Saturday, July 13, 2019

Roger Federer: Athlete, Artist and Generalist

Sports fans and tennis fans are familiar with the fact that Roger Federer holds the record for the most Wimbledon titles with eight of them. He will be competing for his ninth against Novak Djokovic on Center Court in the 2019 men's final. But do people know that Roger's mom, a coach—never coached him? Or that when his instructor decided to move him up to play with older, more talented players, he asked to move back so he could stay with his friends? He said "I was just dreaming of just once meeting Boris Becker or being able to play at Wimbledon some time." His mother admitted "we had no plan A, no plan B." I suppose Plan AB, or C or Z that we are seeing today. For nearly twenty years, tennis and sports fans alike have been privy to watch an athlete who is an artist. He is certainly a master and his masterpiece is Wimbledon. Enjoy.
For the past few years, I have wondered how long Federer can and will continue to paint, I mean play tennis on the tour. At 37 years of age (almost 38), to remain so dominant in a sport as physically and mentally demanding as tennis is remarkable. He is one of the game's all time greats, a consummate professional and sportsman. NB: he has not earned Sports Illustrated's Sportsman of the Year title to the chagrin of many fans and postings. And to me, the beauty of sport is all we can learn from the legends. 

Range: Why Generalists Triumph in a Specialized World by World by David Epstein offers a unique perspective on what we can learn from The Maestro/Darth Fed/Fed Express (take your pick!). According to Epstein's website: 
Plenty of experts argue that anyone who wants to develop a skill, play an instrument, or lead their field should start early, focus intensely, and rack up as many hours of deliberate practice as possible. If you dabble or delay, you’ll never catch up to the people who got a head start. But a closer look at research on the world’s top performers, from professional athletes to Nobel laureates, shows that early specialization is the exception, not the rule.
David Epstein examined the world’s most successful athletes, artists, musicians, inventors, forecasters and scientists. He discovered that in most fields—especially those that are complex and unpredictable—generalists, not specialists, are primed to excel. Generalists often find their path late, and they juggle many interests rather than focusing on one. They’re also more creative, more agile, and able to make connections their more specialized peers can’t see.
Two of the athletes Epstein profiles include Roger Federer and Tiger Woods. Epstein writes "the Roger path to sports stardom is far more prevalent than the Tiger path, but those athletes' stories are much more quietly told, if they are told at all."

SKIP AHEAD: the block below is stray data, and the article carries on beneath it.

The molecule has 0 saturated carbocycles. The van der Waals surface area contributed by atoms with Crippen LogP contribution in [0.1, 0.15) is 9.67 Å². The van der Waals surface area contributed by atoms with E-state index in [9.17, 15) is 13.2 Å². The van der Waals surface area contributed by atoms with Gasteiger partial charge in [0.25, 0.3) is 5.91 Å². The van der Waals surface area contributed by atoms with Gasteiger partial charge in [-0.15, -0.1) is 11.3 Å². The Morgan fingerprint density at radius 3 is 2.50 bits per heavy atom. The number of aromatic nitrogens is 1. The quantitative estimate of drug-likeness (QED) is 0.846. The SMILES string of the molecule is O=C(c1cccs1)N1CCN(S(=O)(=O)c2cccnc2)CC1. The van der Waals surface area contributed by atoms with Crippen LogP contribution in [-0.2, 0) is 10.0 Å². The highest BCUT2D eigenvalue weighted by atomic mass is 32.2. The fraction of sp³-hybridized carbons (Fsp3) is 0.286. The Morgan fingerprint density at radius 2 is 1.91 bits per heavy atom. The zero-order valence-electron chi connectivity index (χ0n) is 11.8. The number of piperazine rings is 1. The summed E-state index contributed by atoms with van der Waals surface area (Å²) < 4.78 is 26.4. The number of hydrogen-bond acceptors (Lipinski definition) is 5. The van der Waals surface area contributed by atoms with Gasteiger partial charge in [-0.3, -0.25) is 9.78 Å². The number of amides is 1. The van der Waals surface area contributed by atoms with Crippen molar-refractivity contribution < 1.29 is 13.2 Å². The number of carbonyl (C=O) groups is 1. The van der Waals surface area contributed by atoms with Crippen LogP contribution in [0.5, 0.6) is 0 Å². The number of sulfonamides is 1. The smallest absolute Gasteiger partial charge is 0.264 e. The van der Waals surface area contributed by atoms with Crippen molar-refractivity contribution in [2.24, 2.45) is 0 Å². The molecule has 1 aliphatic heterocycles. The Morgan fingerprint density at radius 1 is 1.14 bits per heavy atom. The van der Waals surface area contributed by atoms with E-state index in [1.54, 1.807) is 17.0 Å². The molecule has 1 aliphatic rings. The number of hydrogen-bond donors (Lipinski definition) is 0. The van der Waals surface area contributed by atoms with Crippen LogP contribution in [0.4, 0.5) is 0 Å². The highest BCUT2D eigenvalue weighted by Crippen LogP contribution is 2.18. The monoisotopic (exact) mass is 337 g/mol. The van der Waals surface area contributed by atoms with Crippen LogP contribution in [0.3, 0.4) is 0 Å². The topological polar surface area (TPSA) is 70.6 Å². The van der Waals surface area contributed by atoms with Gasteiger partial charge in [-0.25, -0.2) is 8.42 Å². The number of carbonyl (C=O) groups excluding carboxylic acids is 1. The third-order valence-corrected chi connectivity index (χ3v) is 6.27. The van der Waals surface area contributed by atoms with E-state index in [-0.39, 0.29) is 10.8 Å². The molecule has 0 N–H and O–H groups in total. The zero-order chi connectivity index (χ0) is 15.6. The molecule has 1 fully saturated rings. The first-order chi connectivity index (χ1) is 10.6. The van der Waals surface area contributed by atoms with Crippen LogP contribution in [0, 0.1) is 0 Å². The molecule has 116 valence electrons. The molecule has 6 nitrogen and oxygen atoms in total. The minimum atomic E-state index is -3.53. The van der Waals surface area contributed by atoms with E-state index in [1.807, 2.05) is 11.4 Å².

Woods' story was familiar to me. I knew he was a child prodigy, holding a golf club at the age of two. I knew that his father, Earl believed "Tiger will do more than any other man in history to change the course of humanity," Even Buddha, Gandhi and Nelson Mandela. I have also read about the "10,000 hour rule" which we now equate with expertise, in conjunction with Tiger's as he "was not merely playing golf. He was engaging in deliberate practice." But, the contrarian in me longed to hear another story. Enter in Fed''s worth exploring. I find it encouraging. I love to opt out...but this might be a case to opt something different.

So many athletes, especially tennis players, tend to put their tennis balls into one basket at an early age. Fed however, credits a wide range of sports, such as played basketball, handball, tennis, table tennis, soccer for developing his athleticism and hand eye coordination. Furthermore, his parents were far from pushy. A Sports Illustrated writer noted that "if anything, they were "pully." Epstein adds,  Nearing his teens, the boy began to gravitate more toward tennis and if they nudged him at all, it was to stop taking tennis so seriously. When he played matches, his mother often wandered away to chat with friends. His father had but one rule: Don't cheat. He didn't and he started to get good." Really good. They never wrote or followed a manual to make him the number one player in the world. Today he is ranked third. 
I encourage you to read "Range" for yourself and develop your own conclusions. Do we need more Fed? Less Tiger? Please share your thought. Regardless, Epstein's work is thorough and it's thoughtful and it offers evidence and story to support that there is always another way. I hope you will watch Fed with a deeper appreciation knowing more about his personal story and his artwork.

Photo Credits
Fed's 8

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